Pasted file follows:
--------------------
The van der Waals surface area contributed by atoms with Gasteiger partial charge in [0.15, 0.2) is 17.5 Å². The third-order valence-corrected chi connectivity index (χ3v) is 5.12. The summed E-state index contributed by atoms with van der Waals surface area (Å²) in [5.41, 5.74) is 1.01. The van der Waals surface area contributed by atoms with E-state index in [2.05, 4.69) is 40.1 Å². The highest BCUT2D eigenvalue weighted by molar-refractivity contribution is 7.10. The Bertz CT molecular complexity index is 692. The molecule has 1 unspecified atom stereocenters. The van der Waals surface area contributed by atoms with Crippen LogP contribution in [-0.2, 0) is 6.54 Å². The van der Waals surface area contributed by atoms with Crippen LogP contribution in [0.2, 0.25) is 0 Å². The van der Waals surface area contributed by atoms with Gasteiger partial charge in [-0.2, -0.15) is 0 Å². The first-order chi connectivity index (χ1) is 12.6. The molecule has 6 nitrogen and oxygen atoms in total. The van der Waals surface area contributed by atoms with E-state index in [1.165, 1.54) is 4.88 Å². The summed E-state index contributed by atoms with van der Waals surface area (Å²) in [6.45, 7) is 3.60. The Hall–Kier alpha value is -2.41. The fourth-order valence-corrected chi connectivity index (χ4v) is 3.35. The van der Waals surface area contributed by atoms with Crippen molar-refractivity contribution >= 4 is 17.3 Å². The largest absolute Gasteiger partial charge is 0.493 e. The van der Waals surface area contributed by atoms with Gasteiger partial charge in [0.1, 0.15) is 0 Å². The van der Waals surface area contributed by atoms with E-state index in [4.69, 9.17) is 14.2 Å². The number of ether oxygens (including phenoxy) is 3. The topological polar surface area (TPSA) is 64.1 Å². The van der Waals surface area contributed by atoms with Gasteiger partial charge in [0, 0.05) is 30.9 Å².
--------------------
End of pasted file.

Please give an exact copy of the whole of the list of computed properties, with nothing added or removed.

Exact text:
The van der Waals surface area contributed by atoms with Gasteiger partial charge in [0.15, 0.2) is 17.5 Å². The third-order valence-corrected chi connectivity index (χ3v) is 5.12. The summed E-state index contributed by atoms with van der Waals surface area (Å²) in [5.41, 5.74) is 1.01. The van der Waals surface area contributed by atoms with E-state index in [2.05, 4.69) is 40.1 Å². The highest BCUT2D eigenvalue weighted by molar-refractivity contribution is 7.10. The Bertz CT molecular complexity index is 692. The molecule has 1 unspecified atom stereocenters. The van der Waals surface area contributed by atoms with Crippen LogP contribution in [-0.2, 0) is 6.54 Å². The van der Waals surface area contributed by atoms with Crippen LogP contribution in [0.2, 0.25) is 0 Å². The van der Waals surface area contributed by atoms with Gasteiger partial charge in [-0.2, -0.15) is 0 Å². The first-order chi connectivity index (χ1) is 12.6. The molecule has 6 nitrogen and oxygen atoms in total. The van der Waals surface area contributed by atoms with E-state index in [1.165, 1.54) is 4.88 Å². The summed E-state index contributed by atoms with van der Waals surface area (Å²) in [6.45, 7) is 3.60. The Hall–Kier alpha value is -2.41. The fourth-order valence-corrected chi connectivity index (χ4v) is 3.35. The van der Waals surface area contributed by atoms with Crippen molar-refractivity contribution >= 4 is 17.3 Å². The largest absolute Gasteiger partial charge is 0.493 e. The van der Waals surface area contributed by atoms with Gasteiger partial charge in [0.1, 0.15) is 0 Å². The van der Waals surface area contributed by atoms with E-state index in [4.69, 9.17) is 14.2 Å². The number of ether oxygens (including phenoxy) is 3. The topological polar surface area (TPSA) is 64.1 Å². The van der Waals surface area contributed by atoms with Gasteiger partial charge in [0, 0.05) is 30.9 Å².